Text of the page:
Night Gallery season 2 episode 13: The Messiah on Mott Street/The Painted Mirror

I like the idea of only two stories in an episode of Night Gallery, which gives the tales time to stretch out and, thankfully, avoid the comedy. Well, let’s see what happens.

Directed by Don Taylor and written by Rod Serling, “The Messiah On Mott Street” finds Abraham Goldman (Edward G. Robinson) dying on Christmas Eve in the apartment he shares with his nine-year-old grandson Mikey (Ricky Powell). While his doctor Morris Levine (Tony Roberts) wants him to go to the hospital, Abraham is more concerned about the well-being of Mikey, who is an orphan. When the Angel of Death comes to his bed, Mikey runs into the snowy streets looking for the Messiah to save the only person who has been there for him.

He finds Santa Claus and man dressed as Jesus who is preaching the end of all things. As Mikey cowers in fear, he’s saved by a black man named Buckner (Yaphet Kotto) who he feels has to be the Messiah. He begs him to see his grandfather and save him. When they arrive, the Angel of Death has come again and promises that he will come for Abraham at midnight. And while the doctor laughs at the idea of the black man being the Messiah, perhaps happiness can exist even in a Night Gallery episode.

“The Painted Mirror” is directed and written by Gene Kearney. It’s about an antique store owned by Frank Standish (Arthur O’Connell) and Mrs. Moore (Zsa Zsa Gabo) who always seem at odds. When a customer named Ellen Chase (Rosemary DeCamp) brings in an ancient mirror, completely covered in black paint, Mrs. Moore will only carry it on consignment. It obsesses Frank, who removes the paint to reveal a prehistoric scene that viewers can reach into. Of course, this leads to the cruel Mrs. Moore and her dog being trapped there, painted over and inside the past, as a giant dinosaur comes after her.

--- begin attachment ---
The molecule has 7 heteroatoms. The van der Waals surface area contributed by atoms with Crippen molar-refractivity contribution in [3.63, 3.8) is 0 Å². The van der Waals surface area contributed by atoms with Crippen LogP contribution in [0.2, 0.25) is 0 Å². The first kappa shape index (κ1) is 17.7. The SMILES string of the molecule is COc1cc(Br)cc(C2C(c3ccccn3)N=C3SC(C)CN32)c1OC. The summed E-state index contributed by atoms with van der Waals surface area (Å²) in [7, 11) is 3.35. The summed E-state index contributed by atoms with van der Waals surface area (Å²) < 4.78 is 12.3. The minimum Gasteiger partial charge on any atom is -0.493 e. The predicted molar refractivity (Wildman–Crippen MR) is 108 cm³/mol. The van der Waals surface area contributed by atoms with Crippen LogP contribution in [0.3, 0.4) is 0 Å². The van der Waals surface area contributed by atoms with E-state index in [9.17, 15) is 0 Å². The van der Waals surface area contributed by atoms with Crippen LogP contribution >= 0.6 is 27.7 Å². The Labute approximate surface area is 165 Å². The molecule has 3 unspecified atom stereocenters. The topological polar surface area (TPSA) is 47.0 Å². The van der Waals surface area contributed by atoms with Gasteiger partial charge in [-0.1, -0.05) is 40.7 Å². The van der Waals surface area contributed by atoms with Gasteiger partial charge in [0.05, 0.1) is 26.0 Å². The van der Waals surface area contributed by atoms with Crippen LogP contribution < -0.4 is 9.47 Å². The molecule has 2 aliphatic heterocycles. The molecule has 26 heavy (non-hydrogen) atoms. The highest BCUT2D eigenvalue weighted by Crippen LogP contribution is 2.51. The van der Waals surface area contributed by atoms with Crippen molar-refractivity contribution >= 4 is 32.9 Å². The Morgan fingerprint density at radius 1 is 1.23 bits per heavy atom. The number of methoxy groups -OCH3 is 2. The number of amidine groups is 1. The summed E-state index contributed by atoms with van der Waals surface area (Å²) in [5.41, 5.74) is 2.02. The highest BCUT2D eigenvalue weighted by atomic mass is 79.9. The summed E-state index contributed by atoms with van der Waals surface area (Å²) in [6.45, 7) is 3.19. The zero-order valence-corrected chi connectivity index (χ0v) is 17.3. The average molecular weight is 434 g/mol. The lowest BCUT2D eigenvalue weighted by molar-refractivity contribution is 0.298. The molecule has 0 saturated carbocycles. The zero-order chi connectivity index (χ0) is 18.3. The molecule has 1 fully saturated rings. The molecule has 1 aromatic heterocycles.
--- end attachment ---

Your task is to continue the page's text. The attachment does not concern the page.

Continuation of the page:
This episode has one of Serling’s most touching screenplays and some great acting in the first story, so nearly no matter what follows it, it still has to be seen as a well-made episode. Along with Soylent Green, it’s hard to see an obviously ill Robinson play dying men, but he was a working actor who kept appearing in films and television up until his death. As for the second story, the stop-motion animation is really good and it’s a quick and fun installment.

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